Translation:Spring, summer, fall and winter are the seasons.
I don't know if any English speakers other than Americans (possibly Canadians?) say fall for autumn, but as far as I'm aware autumn is universally understood. I am a native English speaker raised in Australia. We have a lot of American words displacing old Australian words but autumn has not even started to change. Whenever I see fall I have to translate from American to English as well as translate between English and Dutch! I would like to see autumn become the default word but obviously still allow fall for our American cousins.
I am Canadian and I definitely prefer "fall" . Most people I know say it that way too
I don't have a problem with you using "fall" but outside North America the word has become obsolete. We don't even understand it until a few seconds have passed and we realise that it's how you say "autumn".
Seconded. I got this one wrong because I'd just learnt in a previous exercise that 'fall' has 'the' before it , so added it this time as well. It doesn't amuse me being told I'm wrong in my native language...
Why is this still not fixed for American-isms, Mods?
I've gone over this sentence a couple of times and I still think there isn't a need for the article "the" when translating this to english. It isn't necessarily incorrect, it's just that the sentence makes perfect sense without it.
I think it should be required in this context. Summer and autumn are seasons, but spring, summer, autumn, and winter are (all) the seasons.
By using the, it suggests that the list is complete, which is a slightly different meaning than a sentence omitting the.
I think they were referring to the "the" before 'spring' which is no longer there...
Yes, but if that is what I wanted to say I would normally start with "The seasons are" and list them all afterwards. I should instead ask how would you say "Spring, summer, autumn and winter are seasons." Would you then not put any articles in the Dutch version, or would you put them anyway?
Yours is a good question, because it is germane to the outstanding issue being discussed. As freymuth explains, the second article implies that these are all of the seasons -- and this is the case in both the Dutch and English sentences. Since the article is included in the Dutch, then it should be there in the English to retain the provided specificity. (But, yes, it could be omitted in the Dutch and be grammatically correct.) The first article is optional in Dutch and does not interact with the second. But it would be irregular to include it in the English translation.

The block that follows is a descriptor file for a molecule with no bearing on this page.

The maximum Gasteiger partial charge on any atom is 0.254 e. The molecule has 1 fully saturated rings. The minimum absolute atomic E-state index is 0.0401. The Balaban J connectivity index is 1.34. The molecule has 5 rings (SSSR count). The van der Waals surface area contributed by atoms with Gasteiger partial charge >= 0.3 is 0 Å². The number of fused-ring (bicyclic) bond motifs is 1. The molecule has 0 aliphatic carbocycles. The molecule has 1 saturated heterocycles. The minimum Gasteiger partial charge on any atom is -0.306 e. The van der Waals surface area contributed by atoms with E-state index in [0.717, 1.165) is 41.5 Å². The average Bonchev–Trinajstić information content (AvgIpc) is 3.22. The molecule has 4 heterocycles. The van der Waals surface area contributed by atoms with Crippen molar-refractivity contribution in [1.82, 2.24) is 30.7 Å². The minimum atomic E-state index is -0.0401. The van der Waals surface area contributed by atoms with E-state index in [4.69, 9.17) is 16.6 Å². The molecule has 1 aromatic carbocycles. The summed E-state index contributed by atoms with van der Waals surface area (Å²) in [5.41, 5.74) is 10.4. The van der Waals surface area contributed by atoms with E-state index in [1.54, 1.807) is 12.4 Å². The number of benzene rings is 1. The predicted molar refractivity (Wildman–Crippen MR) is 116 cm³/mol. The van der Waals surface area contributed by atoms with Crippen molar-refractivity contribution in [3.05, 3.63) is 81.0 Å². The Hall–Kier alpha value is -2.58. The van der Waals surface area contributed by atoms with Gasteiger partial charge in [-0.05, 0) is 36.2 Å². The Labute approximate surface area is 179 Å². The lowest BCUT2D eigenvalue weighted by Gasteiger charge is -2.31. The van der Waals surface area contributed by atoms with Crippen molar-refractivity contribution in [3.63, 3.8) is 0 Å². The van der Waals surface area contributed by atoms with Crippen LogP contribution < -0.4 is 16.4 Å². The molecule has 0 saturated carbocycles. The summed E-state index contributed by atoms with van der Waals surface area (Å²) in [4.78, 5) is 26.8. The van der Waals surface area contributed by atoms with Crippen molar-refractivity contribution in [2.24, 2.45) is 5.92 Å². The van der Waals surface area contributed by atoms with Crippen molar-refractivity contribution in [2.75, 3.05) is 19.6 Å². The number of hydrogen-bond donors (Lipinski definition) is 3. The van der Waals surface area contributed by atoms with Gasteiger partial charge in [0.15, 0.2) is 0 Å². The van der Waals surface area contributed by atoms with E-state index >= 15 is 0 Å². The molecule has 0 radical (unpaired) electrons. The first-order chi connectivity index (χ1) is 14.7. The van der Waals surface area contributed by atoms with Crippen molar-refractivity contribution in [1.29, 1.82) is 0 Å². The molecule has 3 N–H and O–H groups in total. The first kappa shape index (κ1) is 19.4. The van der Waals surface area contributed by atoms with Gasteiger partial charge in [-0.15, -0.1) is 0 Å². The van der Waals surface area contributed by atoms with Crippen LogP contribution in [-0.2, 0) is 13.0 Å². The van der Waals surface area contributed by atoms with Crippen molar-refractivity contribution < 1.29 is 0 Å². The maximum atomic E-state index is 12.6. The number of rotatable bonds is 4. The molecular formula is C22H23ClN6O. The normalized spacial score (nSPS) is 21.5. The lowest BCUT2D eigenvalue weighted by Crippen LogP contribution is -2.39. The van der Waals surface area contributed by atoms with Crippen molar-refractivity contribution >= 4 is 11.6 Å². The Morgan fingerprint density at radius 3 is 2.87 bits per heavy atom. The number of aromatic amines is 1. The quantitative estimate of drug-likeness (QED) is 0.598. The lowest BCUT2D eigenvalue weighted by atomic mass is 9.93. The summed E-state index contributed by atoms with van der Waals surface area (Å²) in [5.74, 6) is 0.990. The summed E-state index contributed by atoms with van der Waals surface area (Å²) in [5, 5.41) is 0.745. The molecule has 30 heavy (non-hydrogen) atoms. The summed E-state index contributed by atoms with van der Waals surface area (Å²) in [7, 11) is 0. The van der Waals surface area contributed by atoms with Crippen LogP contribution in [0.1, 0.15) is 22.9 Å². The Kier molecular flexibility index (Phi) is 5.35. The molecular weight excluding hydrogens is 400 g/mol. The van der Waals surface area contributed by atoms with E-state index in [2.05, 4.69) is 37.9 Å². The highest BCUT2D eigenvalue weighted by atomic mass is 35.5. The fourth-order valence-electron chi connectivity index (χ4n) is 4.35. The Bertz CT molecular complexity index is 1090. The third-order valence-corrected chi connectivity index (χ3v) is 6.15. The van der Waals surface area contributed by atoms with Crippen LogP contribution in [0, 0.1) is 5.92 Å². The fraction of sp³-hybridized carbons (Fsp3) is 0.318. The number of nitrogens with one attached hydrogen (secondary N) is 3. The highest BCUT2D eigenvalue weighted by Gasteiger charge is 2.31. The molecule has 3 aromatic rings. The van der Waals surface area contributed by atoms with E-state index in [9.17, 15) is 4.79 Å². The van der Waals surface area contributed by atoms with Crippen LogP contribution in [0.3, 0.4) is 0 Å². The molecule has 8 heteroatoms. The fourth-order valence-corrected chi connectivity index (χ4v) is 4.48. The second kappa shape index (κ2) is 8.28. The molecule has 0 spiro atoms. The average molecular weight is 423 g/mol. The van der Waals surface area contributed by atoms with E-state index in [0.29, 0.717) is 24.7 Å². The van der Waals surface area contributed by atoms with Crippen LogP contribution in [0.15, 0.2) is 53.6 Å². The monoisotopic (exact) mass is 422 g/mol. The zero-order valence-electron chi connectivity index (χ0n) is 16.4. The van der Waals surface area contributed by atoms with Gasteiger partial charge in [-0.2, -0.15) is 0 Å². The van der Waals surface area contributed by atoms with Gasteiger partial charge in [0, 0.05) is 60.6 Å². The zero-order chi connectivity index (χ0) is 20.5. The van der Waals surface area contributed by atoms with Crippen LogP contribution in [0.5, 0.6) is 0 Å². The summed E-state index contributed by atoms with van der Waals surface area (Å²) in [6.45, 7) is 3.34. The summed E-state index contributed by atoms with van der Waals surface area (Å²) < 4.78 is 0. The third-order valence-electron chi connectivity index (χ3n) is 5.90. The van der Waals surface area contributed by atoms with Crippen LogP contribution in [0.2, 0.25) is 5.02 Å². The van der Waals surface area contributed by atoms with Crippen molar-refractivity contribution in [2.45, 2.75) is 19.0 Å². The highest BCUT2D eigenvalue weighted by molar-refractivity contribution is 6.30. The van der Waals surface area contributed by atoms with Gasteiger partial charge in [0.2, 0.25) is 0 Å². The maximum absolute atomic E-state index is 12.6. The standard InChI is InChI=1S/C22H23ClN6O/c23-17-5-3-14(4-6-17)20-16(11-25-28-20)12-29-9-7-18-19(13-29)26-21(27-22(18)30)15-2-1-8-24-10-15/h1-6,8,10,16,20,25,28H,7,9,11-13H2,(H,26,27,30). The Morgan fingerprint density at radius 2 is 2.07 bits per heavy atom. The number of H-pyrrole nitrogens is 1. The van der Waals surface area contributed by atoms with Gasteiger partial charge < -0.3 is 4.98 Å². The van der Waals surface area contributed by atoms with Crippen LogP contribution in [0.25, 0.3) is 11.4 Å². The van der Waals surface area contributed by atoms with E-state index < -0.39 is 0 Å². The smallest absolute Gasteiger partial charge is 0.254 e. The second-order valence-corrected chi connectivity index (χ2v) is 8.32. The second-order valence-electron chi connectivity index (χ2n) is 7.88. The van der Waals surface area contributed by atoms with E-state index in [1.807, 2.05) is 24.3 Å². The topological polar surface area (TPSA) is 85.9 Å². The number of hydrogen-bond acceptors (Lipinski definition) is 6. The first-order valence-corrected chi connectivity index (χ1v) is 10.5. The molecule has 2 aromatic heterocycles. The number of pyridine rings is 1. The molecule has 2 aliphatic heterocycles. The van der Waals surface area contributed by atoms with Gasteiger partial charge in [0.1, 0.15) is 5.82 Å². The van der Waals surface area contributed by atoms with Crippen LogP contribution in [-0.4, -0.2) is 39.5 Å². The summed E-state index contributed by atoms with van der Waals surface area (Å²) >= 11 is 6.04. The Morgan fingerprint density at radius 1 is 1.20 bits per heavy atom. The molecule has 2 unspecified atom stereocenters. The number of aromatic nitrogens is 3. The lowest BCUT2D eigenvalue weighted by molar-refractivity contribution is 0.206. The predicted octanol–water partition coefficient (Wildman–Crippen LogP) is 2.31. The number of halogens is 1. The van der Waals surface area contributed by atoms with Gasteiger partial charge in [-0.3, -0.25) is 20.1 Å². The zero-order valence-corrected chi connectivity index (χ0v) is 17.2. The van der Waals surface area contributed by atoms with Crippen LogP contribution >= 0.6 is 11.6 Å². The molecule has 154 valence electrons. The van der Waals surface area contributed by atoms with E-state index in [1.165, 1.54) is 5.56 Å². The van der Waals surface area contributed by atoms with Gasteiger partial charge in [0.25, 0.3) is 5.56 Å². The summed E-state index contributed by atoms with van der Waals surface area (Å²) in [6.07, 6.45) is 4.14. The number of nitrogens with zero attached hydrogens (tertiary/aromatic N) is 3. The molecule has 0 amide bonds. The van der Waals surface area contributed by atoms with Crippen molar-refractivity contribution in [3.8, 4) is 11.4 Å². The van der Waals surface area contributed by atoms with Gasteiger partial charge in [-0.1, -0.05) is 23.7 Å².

If the was required before, it isn't anymore. The most preferred translation according to Duolingo is "Spring, summer, fall and winter are the seasons."
It doesn't count "autumn" as a valid synonym for "fall", which is really annoying...
I wrote "The seasons are spring, summer, fall and winter" and got it wrong, it should allow the order I used too, it's quite normal in English.
In your sentence the seasons is the subject of the sentence. In the Dutch sentence Spring, summer, fall and winter is the subject of the sentence.
It's best to stick as close as possible to the original sentences.
The translation used to only accept "The spring ...". Now it also accepts "Spring ..." since we rarely refer to seasons using the definite article.
So is lente from the biblical term Lent which takes place during that time? Just a thought.
Lente and the Old English lencten come from the Proto-Germanic *langatīnaz, literally meaning long day (used for springtime because the days get longer). The word is by no means Biblical, and English is the only language to have adapted this word for Lent.
Lente comes from the Proto-Germanic *langatīnaz, meaning "long day" (used for springtime because of its longer days). English is the only language to adapt this root for Lent.
It's interesting that English uses a comma here while Dutch doesn't. I wonder why that is?
"Spring, summer, fall are seasons" would be how a native English speaker would say this unless they are answering a question in which someone had asked what the seasons are.
You need the article "the" here. "The seasons".... I don't see why they would mark this wrong, I am not blind, I can see it is 'de seizoenon' I just would not say are the seasons.
Again the dutch person who made this english sentence is trying to translate literally. In english you would not use 'the'
It should be " the spring, summer, fall and winter are the seasons. Because "de" means "the" in english